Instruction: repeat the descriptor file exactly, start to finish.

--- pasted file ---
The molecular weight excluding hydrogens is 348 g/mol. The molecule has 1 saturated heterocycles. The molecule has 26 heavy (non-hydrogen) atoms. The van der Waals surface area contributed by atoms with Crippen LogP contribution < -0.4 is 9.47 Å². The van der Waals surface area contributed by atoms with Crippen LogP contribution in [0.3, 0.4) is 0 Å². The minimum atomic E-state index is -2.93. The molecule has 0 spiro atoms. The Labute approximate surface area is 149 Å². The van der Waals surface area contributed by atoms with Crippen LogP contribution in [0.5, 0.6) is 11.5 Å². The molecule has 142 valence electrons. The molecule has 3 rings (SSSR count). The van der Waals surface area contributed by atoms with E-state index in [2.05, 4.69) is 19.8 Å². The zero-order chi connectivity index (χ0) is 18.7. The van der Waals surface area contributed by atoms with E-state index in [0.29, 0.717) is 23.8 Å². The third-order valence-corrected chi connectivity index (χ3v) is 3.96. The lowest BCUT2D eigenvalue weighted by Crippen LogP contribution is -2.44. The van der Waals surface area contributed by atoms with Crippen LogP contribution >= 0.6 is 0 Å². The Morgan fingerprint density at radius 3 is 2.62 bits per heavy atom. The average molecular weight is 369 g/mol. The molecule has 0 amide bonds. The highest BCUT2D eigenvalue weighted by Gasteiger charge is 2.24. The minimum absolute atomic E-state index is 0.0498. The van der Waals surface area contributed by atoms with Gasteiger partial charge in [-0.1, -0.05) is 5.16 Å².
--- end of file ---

The molecular weight excluding hydrogens is 348 g/mol. The molecule has 1 saturated heterocycles. The molecule has 26 heavy (non-hydrogen) atoms. The van der Waals surface area contributed by atoms with Crippen LogP contribution < -0.4 is 9.47 Å². The van der Waals surface area contributed by atoms with Crippen LogP contribution in [0.3, 0.4) is 0 Å². The minimum atomic E-state index is -2.93. The molecule has 0 spiro atoms. The Labute approximate surface area is 149 Å². The van der Waals surface area contributed by atoms with Crippen LogP contribution in [0.5, 0.6) is 11.5 Å². The molecule has 142 valence electrons. The molecule has 3 rings (SSSR count). The van der Waals surface area contributed by atoms with E-state index in [2.05, 4.69) is 19.8 Å². The zero-order chi connectivity index (χ0) is 18.7. The van der Waals surface area contributed by atoms with E-state index in [0.29, 0.717) is 23.8 Å². The third-order valence-corrected chi connectivity index (χ3v) is 3.96. The lowest BCUT2D eigenvalue weighted by Crippen LogP contribution is -2.44. The van der Waals surface area contributed by atoms with Crippen LogP contribution >= 0.6 is 0 Å². The Morgan fingerprint density at radius 3 is 2.62 bits per heavy atom. The average molecular weight is 369 g/mol. The molecule has 0 amide bonds. The highest BCUT2D eigenvalue weighted by Gasteiger charge is 2.24. The minimum absolute atomic E-state index is 0.0498. The van der Waals surface area contributed by atoms with Gasteiger partial charge in [-0.1, -0.05) is 5.16 Å².